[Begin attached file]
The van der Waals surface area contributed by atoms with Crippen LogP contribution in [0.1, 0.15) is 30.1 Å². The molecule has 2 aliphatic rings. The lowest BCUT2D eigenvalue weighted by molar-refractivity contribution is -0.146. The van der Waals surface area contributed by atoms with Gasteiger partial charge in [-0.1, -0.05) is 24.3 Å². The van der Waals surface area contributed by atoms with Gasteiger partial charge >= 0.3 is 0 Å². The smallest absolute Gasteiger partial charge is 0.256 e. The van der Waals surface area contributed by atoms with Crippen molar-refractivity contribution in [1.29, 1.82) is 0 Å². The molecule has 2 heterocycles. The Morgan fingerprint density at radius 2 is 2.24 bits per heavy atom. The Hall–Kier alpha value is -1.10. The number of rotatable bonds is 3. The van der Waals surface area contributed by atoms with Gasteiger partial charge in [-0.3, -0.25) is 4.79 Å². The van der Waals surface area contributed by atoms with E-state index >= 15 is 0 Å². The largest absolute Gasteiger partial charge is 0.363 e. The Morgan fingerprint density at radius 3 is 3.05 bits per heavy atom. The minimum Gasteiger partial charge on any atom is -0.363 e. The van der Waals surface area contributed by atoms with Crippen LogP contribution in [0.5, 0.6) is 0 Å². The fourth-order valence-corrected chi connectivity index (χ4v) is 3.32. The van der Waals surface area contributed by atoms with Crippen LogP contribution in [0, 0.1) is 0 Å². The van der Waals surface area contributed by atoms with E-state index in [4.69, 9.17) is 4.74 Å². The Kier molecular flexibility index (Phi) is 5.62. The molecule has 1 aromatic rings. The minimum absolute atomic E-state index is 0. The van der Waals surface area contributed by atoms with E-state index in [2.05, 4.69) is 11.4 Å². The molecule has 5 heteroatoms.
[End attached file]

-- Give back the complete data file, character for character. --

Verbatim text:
The van der Waals surface area contributed by atoms with Crippen LogP contribution in [0.1, 0.15) is 30.1 Å². The molecule has 2 aliphatic rings. The lowest BCUT2D eigenvalue weighted by molar-refractivity contribution is -0.146. The van der Waals surface area contributed by atoms with Gasteiger partial charge in [-0.1, -0.05) is 24.3 Å². The van der Waals surface area contributed by atoms with Gasteiger partial charge >= 0.3 is 0 Å². The smallest absolute Gasteiger partial charge is 0.256 e. The van der Waals surface area contributed by atoms with Crippen molar-refractivity contribution in [1.29, 1.82) is 0 Å². The molecule has 2 heterocycles. The Morgan fingerprint density at radius 2 is 2.24 bits per heavy atom. The Hall–Kier alpha value is -1.10. The number of rotatable bonds is 3. The van der Waals surface area contributed by atoms with Gasteiger partial charge in [-0.3, -0.25) is 4.79 Å². The van der Waals surface area contributed by atoms with E-state index >= 15 is 0 Å². The largest absolute Gasteiger partial charge is 0.363 e. The Morgan fingerprint density at radius 3 is 3.05 bits per heavy atom. The minimum Gasteiger partial charge on any atom is -0.363 e. The van der Waals surface area contributed by atoms with Crippen LogP contribution in [0.5, 0.6) is 0 Å². The fourth-order valence-corrected chi connectivity index (χ4v) is 3.32. The van der Waals surface area contributed by atoms with Crippen LogP contribution in [0, 0.1) is 0 Å². The van der Waals surface area contributed by atoms with E-state index in [4.69, 9.17) is 4.74 Å². The Kier molecular flexibility index (Phi) is 5.62. The molecule has 1 aromatic rings. The minimum absolute atomic E-state index is 0. The van der Waals surface area contributed by atoms with E-state index in [2.05, 4.69) is 11.4 Å². The molecule has 5 heteroatoms.